DPO. There is no national mail system in Colombia. Locals use DHL
2. What is the availability and cost of household help, and what types of help are typically employed by expatriates?
Very inexpensive. Minimum wage here is $1 US dollar per hour
3. What kinds of gyms or other sports/workout facilities are available? Are they expensive?
Many gyms are found throughout the city, including CrossFit. Memberships can be higher or equal to US prices
4. Are credit cards widely accepted and safe to use locally? Are ATMs common and do you recommend using them? Are they safe to use?
Credit cards are safe and widely accepted. Use the machine that they bring to your table at a restaurant. ATMs are common, but skimming and personal security are concerns.
5. How much of the local language do you need for daily living? Are local language classes/tutors available and affordable?
Native Spanish speakers (and their spouses) will have a different experience and quality of life here than those of us who are still learning Spanish. Very little English is spoken, since there has not been a lot of tourism here historically. The 3/3 Spanish level is really essential for quality of life here. Most of the service industry (restaurants, shops, telephone/internet providers) does not speak English, so Spanish is essential for getting basic services. There are local language schools and classes available (with varying prices). Lots of personal tutors are also available.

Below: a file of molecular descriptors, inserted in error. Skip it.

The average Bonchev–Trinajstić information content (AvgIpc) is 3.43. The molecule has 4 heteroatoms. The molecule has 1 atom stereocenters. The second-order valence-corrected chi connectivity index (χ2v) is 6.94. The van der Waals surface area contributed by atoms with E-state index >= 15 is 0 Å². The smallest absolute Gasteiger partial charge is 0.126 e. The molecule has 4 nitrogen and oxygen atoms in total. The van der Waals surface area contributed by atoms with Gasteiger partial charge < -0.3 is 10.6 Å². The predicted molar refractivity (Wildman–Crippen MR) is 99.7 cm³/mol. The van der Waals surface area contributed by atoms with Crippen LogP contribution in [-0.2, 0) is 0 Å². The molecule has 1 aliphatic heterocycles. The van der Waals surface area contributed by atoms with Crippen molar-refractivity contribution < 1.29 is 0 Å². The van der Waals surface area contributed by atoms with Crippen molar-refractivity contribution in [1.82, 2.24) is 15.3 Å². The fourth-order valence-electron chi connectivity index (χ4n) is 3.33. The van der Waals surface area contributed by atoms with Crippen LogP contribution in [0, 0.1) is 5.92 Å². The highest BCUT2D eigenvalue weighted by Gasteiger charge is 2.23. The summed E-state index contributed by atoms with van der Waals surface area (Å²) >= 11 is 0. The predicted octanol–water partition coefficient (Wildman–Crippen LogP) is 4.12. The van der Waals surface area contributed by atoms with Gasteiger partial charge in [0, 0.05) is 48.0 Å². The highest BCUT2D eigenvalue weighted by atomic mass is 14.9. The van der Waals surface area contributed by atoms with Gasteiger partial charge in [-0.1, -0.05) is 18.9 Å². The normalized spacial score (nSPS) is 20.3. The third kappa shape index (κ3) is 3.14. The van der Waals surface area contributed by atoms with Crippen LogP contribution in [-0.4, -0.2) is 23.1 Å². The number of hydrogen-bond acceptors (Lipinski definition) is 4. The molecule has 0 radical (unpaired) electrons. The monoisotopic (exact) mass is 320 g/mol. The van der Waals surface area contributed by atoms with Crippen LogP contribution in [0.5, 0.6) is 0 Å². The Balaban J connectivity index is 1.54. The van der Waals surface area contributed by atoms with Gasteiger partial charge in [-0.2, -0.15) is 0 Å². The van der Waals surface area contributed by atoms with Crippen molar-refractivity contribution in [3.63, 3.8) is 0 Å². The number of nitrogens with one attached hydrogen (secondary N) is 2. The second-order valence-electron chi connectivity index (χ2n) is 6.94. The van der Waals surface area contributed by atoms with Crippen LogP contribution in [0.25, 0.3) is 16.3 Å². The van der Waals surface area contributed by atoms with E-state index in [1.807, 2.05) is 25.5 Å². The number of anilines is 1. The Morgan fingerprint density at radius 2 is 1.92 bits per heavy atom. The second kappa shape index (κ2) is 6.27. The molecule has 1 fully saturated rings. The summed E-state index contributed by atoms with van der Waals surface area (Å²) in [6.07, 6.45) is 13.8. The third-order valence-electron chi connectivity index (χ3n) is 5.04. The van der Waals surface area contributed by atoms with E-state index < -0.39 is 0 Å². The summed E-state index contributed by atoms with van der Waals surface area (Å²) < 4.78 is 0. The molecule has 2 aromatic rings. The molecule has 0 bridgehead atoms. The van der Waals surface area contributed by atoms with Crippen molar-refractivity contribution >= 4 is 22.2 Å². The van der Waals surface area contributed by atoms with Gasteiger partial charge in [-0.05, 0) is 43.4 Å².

6. Would someone with physical disabilities have difficulties living in this city?
Yes, sidewalks are uneven and many buildings are inaccessible to wheelchair users.
1. Are local buses, trams, trains or taxis safe and affordable?
Public transport is crowded and petty crime is common. Government staff are advised to not take buses or hail taxis. Uber is illegal for drivers but okay for passengers to use. Some use smartphone apps to call a legitimate taxi. There is no metro system, so traffic is some of the worst in the world.
2. What kind of car do you recommend bringing to post, given the terrain, availability of parts, burglary/carjacking risks, etc.? What kind of car do you advise not to bring?